We all know Paris is filled with wonderful pastry, cheese, bread and butcher shops. But where do the patissiers, boulangiers and chefs de cuisine find their equipment? If you're traveling to Paris and looking to add a beautiful piece of copper, enamelware, porcelain, or maybe a whisk or rolling pin to your collection, you'll want to visit these shops. Find your way to the 1st arrondissement. I use St. Eustache Church in Les Halles as my starting point. Once the "belly of Paris", and now a public space, this neighborhood once housed a large food market. When the market moved to the edge of Paris, the businesses who supported the chefs remained in the area. Unassuming, no nonsense and packed with treasures, these experts have any tool needed to prepare a meal.
On our last trip, Gary and I walked to each of my favorite shops to pick up a few supplies and get photos for you. It helps when you're walking down the street to have an idea of the building you're looking for.
The first shop is E. Dehillerin. To find it, exit the Metro at Les Halles, exit Rue Rambuteau. As you exit, turn right and you'll see St. Eustache, walk on the left side of the church and 2 blocks ahead is the shop. You'll find two floors of equipment ranging from copper pans to tiny paring knives. My rolling pins come from here. They'll lathed by a man outside of Paris in small batches. Made of boxwood, they have more weight for their mass. The rolling pins age with a beautiful golden patina.
As you walk out the door of E. Dehillerin, Make a sharp left, and walk to the next intersection. Here you'll find M.O.R.A. and A. Simon. These shops have many dishes, serving pieces and pastry supplies. It's fun to look at all the shapes and sizes or dishes! You'll find cute items like table top mustard pots, sugar bowls and ice cream treat decorations.
Walking along the street I was struck by the gorgeous architectural detail on the building and railing.
Just around the corner is A. Simon at 48 + 52 rue Montmartre. When you walk in, you'll see a huge selection of gorgeous French porcelain tableware.
G.Detou at 58 Rue Tiquetonne (in the 2nd arr.). It's small and busy. A must for any pastry chef. The shop is filled with chocolate, decorations, and all ingredients pastry. It's a dream to walk in the door and see everything you've ever used all in one spot. It's hard to say which shop is my favorite, but I have to say that my heart beats a little faster when I'm in G. Detou!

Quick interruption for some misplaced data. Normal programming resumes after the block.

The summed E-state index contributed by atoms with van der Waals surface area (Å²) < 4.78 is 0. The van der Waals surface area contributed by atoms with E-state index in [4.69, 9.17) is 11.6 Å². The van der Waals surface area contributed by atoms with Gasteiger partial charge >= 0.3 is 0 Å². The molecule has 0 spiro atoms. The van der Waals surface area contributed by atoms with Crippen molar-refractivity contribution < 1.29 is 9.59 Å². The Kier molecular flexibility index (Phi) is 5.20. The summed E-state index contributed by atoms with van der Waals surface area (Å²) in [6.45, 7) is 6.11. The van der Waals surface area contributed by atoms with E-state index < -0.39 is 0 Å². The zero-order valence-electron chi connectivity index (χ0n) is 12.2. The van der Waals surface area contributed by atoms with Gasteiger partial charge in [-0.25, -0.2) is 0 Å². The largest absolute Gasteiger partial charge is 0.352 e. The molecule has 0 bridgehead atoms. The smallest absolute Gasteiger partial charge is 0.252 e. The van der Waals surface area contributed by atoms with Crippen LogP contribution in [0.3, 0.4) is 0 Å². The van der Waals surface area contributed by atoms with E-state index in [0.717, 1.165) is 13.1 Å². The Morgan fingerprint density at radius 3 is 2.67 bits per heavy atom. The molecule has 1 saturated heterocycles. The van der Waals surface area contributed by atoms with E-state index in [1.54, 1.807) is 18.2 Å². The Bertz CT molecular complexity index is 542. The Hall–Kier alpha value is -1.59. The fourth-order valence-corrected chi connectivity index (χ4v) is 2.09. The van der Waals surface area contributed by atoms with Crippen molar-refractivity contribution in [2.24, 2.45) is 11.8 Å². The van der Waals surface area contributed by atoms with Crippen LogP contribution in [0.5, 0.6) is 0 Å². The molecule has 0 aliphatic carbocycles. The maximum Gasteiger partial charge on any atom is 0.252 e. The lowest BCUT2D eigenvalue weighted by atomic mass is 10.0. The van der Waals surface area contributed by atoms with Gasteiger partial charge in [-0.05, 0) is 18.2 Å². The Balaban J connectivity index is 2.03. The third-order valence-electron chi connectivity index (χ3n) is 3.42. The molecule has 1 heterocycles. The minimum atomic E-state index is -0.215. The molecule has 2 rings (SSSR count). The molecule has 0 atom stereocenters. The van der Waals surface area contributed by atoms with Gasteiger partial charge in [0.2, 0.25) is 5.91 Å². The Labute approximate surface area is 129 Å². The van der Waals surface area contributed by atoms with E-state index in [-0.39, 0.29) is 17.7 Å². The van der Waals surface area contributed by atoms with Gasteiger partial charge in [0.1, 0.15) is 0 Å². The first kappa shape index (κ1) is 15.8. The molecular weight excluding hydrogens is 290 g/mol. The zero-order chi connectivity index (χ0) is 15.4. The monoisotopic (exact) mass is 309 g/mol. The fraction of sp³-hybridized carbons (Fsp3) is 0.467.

After a busy morning of shopping and gathering supplies, we needed to ship our purchases home. The best method is La Poste. Luckily it's on the same block as the shops. One of the kind shop workers offered his assistance with a cart to get us to the post office on a drizzly day.
As you're shopping be aware that tax will be added to the prices. If you're making a large purchase, be sure to inquire about the V.A.T. forms to submit at the airport. If you're carrying the items in your luggage, you'll need to declare the goods at Customs as you will any other purchases. Depending on the material and cost of the goods, you may be required to pay duty. While the shops are able to ship to the United States, and other countries, the cost is high. The do-it-yourself method at La Poste is must less expensive and not difficult. Ask the shopkeeper to prepare your goods for shipping.
I hope you've found our tour helpful, and will be able to visit someday. Here's a madeleine recipe, a great reason to stop by a shop and pick up a madeleine pan.
To print this recipe, click HERE
Make 36 large Madeleines
400 gm melted butter, plus 1 T for preparing pan
340 gm granulated sugar
1 pinch salt
20 gm honey
10 gm baking powder
360 gm flour, plus 2 T for dusting pan
2 tsp lemon zest and/or 1/2 tsp Herbs de Provence
confectioner's sugar for dusting
Preheat your oven to 325 degrees F. Using a pastry brush and very soft butter, butter the madeleine pan (areas where cakes will be). Spoon some flour on the pan to cover, shake and tap off.
Melt butter and rest to allow milk solids to settle to bottom on container.
Beat sugar and eggs in mixer until very light and fluffy. Add zest and herbs, salt and baking powder, and honey, mix gently.
Fold in flour with spatula, then slowly add butter leaving as much of the butter solids in bottom of bowl as possible. Once mixed, allow the batter to chill about fifteen minutes in refrigerator until batter is slightly firm to the touch.
Fill a pastry bag fitted with a 1/2 inch open tip with (no more than 1/2 full) with the batter. Pipe into mold, refilling the pastry bag as needed. Each mold should have a strip of batter in the center, not more than 1/2-2/3 full. Bake for about 5-7 minutes until golden. The cake should spring back when pressed lightly.
Remove pan from the oven and immediately rap the edge of the pan on the countertop. The madeleines will pop out of the pan. Cool completely on a wire rack. If desired, dust with confectioner's sugar when cool.